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Ann Reaves Fennegan Wells

Staff Written Obituaries

Ann Reaves Fennegan Wells, 94, passed away peacefully in the home of her daughter where she had lived for her care since 2001. Her funeral service and celebration of life will be held Saturday, February 16 at 11 a.m. at the Episcopal Church of the Advent in Madison. A lunch reception will follow. In lieu of flowers, the family requests donations for her beloved university where she spent the majority of her career teaching and from which she retired as Professor Emeritus. Donation information is below.

Ann was a native to Robeson County in North Carolina. She was raised in Fairmont, lived most of her life in Lumberton, and taught in Proctorville, Orrum, Lumberton, and Pembroke, first at the high school level and then in higher education. She was primarily an English professor, teaching composition, literature, and training and supervising student teachers in that field. She taught French and Spanish at points in her career and spoke seven languages. Long before is now poplar status as the English as a Second Language movement, Ann was interested in teaching English to non-native speakers. She did research in different alphabet and language systems and travelled the world to do so (examples: Urdu in Pakistan and Cyrillic in Russia). She travelled to every continent, including Antarctica. Her love of language, culture, and people excited her and helped inform her students and her teachers in training.

In addition to teaching and training, Ann was an academic leader and visionary. At Pembroke, she was to hold most of the positions on the faculty senate, culminating in her as presiding president. During her term, she advocated for the physical growth of the campus and its inclusion in the University of North Carolina system. She started teaching at Pembroke College in 1959, saw it become a university, and heralded it into its position as the University of North Carolina at Pembroke (UNCP). Her own department expanded during her time there, growing to become the Communicative Arts Department. Ann was vocal about the importance of quality education for all and the necessity of literacy. She encouraged multiple generations of people in her illustrious 53 years of being an educator.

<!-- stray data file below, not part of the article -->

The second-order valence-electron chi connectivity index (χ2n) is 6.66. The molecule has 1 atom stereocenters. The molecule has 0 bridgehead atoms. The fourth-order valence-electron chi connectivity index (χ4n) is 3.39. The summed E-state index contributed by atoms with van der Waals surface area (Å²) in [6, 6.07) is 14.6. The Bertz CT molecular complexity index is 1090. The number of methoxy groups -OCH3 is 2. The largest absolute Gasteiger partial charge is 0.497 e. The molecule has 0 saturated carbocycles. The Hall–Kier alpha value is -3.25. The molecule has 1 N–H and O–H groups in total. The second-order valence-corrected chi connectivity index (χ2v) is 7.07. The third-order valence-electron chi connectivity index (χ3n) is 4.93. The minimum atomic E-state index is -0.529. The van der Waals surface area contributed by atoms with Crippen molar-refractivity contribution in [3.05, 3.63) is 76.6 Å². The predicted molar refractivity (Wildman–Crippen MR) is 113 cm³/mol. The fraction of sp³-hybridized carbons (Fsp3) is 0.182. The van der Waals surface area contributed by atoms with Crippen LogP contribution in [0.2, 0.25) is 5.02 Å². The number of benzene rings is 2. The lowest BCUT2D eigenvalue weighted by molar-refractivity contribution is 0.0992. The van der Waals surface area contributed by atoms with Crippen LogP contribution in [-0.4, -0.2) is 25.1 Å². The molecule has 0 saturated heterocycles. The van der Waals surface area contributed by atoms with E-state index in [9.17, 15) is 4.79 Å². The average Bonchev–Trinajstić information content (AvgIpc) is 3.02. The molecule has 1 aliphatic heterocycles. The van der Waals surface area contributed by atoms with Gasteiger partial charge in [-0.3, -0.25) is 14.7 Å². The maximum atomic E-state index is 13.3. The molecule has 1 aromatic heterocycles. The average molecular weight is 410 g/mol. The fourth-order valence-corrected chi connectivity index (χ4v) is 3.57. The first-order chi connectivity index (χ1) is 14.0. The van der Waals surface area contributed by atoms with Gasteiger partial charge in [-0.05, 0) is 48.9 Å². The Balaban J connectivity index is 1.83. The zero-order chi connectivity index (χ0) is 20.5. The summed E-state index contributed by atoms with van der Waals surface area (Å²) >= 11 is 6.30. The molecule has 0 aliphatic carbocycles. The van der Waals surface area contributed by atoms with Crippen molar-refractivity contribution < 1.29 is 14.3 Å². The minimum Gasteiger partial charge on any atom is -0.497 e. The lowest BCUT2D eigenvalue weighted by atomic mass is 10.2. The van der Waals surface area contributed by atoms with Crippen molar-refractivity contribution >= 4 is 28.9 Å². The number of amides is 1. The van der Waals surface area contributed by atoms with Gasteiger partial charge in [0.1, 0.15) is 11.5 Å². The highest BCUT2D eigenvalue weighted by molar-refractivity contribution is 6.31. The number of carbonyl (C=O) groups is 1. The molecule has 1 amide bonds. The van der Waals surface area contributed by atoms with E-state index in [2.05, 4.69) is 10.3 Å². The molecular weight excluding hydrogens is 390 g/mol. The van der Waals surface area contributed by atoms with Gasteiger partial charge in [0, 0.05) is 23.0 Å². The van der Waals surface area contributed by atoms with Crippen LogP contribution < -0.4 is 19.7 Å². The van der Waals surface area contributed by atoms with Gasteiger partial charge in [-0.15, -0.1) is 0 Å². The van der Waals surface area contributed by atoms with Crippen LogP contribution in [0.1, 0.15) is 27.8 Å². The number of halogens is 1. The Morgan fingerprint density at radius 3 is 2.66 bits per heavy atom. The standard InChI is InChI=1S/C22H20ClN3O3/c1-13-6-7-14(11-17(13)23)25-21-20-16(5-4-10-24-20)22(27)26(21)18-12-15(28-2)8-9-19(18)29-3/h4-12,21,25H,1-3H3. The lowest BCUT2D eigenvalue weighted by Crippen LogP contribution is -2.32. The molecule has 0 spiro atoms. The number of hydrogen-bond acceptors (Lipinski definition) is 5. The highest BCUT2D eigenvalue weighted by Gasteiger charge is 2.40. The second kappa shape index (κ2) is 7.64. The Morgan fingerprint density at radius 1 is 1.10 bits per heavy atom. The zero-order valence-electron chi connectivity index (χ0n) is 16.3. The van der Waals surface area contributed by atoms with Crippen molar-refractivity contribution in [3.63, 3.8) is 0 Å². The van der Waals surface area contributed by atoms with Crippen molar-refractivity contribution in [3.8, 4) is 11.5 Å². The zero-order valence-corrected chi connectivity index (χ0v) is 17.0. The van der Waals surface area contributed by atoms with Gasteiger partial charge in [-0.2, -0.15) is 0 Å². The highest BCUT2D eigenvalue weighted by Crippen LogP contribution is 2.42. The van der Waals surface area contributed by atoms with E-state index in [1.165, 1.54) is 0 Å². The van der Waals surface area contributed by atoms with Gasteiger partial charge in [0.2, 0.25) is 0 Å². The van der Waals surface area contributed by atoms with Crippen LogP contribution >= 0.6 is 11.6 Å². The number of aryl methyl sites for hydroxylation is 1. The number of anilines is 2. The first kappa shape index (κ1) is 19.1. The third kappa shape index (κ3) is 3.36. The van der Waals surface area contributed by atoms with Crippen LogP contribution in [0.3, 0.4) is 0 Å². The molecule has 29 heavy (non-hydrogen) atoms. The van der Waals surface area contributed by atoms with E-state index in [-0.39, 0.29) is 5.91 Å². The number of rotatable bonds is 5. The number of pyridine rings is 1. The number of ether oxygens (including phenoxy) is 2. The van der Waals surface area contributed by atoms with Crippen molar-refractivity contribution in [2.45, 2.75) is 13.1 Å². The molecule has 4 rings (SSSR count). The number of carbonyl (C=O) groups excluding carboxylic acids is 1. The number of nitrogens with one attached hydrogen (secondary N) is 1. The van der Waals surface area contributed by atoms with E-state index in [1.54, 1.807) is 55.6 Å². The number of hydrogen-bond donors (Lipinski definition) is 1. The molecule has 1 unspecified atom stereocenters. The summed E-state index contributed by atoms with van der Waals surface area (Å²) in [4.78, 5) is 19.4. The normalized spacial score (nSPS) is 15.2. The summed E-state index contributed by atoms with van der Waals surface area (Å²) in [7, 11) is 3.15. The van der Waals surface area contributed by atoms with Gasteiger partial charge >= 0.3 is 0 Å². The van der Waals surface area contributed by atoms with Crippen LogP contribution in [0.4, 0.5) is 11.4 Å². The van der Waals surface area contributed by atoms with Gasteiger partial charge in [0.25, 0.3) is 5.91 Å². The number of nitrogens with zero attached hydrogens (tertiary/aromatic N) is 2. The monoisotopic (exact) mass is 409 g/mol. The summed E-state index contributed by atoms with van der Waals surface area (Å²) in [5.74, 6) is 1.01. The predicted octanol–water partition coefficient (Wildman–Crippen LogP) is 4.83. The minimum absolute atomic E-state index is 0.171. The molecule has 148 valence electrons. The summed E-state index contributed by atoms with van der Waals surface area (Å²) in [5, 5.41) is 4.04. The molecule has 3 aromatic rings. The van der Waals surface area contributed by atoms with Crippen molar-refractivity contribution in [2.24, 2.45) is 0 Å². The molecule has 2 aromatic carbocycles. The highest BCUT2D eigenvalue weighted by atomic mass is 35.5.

In addition to her role as teacher, Ann valued her own learning. She graduated from Coker College in Hartsfield, South Carolina and received a double major and double Masters (English and French) by the age of 19. She was able to skip some grades and do extra studies, working overtime on schoolwork and jobs to get through quickly during the time of WWII. Ann was valedictorian of her class. She also attended Tulane University in New Orleans, the University of North Carolina at Chapel Hill, and the Sorbonne in Paris, France during her lifetime of learning.

Her family, church, and community were also important to Ann. She was a devoted wife for 47 years, until widowed, and a devoted mother throughout. She loved her home church, the First Baptist Church on Walnut Street in Lumberton and taught Sunday School for many years. She helped with the Girls Auxiliary (Gas) and the Girl Scouts. She volunteered at the local library by helping in book drives. She was a member of the Daughters of the Revolution (DAR), the Daughters of the Barons Runnemede, and an honorary member of the Sigma Alpha Iota International Music Fraternity for her support of the arts and her patronage of the college performance series. She tirelessly supported her daughter in ballet, being at every class, rehearsal, and performance.

Ann was pre-deceased by her parents, Ethel Reaves Fennegan and Samuel Edgar Fennegan of Fairmont, her brother Edgar, a fighter pilot in the military, and her adored husband, Edward (“Ed”) Brantley Wells.

She is survived by her daughter, Patricia (“Pat”) Wren Wells, her sister Faith Fennegan Allen and brother-in-law Retired Marine Colonel Francis Raymond (“Ray”) Allen, her brother Dr. Michael (“Mike”) Fennegan and sister-in-law Nancy Fennegan, as well as many nieces, nephews, and their children on both the Fennegan and Wells sides of the family. Ann is remembered as smart, strong, determined, creative, and ahead of her time. She will be buried next to her husband in Lumberton.

Donations can be mailed to: UNCP – Advancement, 1 University Drive, Pembroke, NC 28372. In the memo line, please write “in memory of Professor Emeritus Ann Wells” and designate the gift for the Dept. of English, Theatre, and Foreign Languages. If you prefer to give online, you can go to https://braveweb.uncp.edu/opay/give/ and choose “other” in the “area to apply gift” and specify as above for Ann’s memory and to her department. Thank you for helping her legacy live on…

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